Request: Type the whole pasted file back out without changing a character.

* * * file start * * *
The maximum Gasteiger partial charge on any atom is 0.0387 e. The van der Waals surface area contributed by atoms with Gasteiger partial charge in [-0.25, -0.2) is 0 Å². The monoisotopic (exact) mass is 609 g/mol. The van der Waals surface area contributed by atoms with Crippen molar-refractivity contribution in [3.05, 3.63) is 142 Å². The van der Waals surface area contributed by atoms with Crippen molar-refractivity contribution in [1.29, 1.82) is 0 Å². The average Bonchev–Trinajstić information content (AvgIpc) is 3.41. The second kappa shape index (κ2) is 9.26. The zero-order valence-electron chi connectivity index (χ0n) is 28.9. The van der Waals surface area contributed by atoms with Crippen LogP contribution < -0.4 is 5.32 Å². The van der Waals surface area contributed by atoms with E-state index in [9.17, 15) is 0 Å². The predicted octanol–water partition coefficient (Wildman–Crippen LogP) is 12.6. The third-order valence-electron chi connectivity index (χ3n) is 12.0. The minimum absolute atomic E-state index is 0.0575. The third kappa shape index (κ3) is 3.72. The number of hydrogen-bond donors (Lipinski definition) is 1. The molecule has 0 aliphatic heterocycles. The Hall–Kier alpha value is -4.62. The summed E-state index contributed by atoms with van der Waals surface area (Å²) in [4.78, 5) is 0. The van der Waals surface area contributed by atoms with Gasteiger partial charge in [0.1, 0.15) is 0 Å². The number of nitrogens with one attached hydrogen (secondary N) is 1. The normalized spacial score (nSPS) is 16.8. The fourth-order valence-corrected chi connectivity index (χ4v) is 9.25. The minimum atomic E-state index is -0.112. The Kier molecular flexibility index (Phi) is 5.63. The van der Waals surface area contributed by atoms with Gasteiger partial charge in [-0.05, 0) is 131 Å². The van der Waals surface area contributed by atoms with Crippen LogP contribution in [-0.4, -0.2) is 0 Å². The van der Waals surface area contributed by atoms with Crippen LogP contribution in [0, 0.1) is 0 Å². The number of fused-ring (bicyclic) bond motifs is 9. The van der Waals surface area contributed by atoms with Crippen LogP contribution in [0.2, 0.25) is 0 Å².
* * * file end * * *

The maximum Gasteiger partial charge on any atom is 0.0387 e. The van der Waals surface area contributed by atoms with Gasteiger partial charge in [-0.25, -0.2) is 0 Å². The monoisotopic (exact) mass is 609 g/mol. The van der Waals surface area contributed by atoms with Crippen molar-refractivity contribution in [3.05, 3.63) is 142 Å². The van der Waals surface area contributed by atoms with Crippen molar-refractivity contribution in [1.29, 1.82) is 0 Å². The average Bonchev–Trinajstić information content (AvgIpc) is 3.41. The second kappa shape index (κ2) is 9.26. The zero-order valence-electron chi connectivity index (χ0n) is 28.9. The van der Waals surface area contributed by atoms with Crippen LogP contribution < -0.4 is 5.32 Å². The van der Waals surface area contributed by atoms with E-state index in [9.17, 15) is 0 Å². The predicted octanol–water partition coefficient (Wildman–Crippen LogP) is 12.6. The third-order valence-electron chi connectivity index (χ3n) is 12.0. The minimum absolute atomic E-state index is 0.0575. The third kappa shape index (κ3) is 3.72. The number of hydrogen-bond donors (Lipinski definition) is 1. The molecule has 0 aliphatic heterocycles. The Hall–Kier alpha value is -4.62. The summed E-state index contributed by atoms with van der Waals surface area (Å²) in [4.78, 5) is 0. The van der Waals surface area contributed by atoms with Gasteiger partial charge in [0.1, 0.15) is 0 Å². The number of nitrogens with one attached hydrogen (secondary N) is 1. The normalized spacial score (nSPS) is 16.8. The fourth-order valence-corrected chi connectivity index (χ4v) is 9.25. The minimum atomic E-state index is -0.112. The Kier molecular flexibility index (Phi) is 5.63. The van der Waals surface area contributed by atoms with Gasteiger partial charge in [-0.05, 0) is 131 Å². The van der Waals surface area contributed by atoms with Crippen LogP contribution in [-0.4, -0.2) is 0 Å². The van der Waals surface area contributed by atoms with Crippen LogP contribution in [0, 0.1) is 0 Å². The number of fused-ring (bicyclic) bond motifs is 9. The van der Waals surface area contributed by atoms with Crippen LogP contribution in [0.2, 0.25) is 0 Å².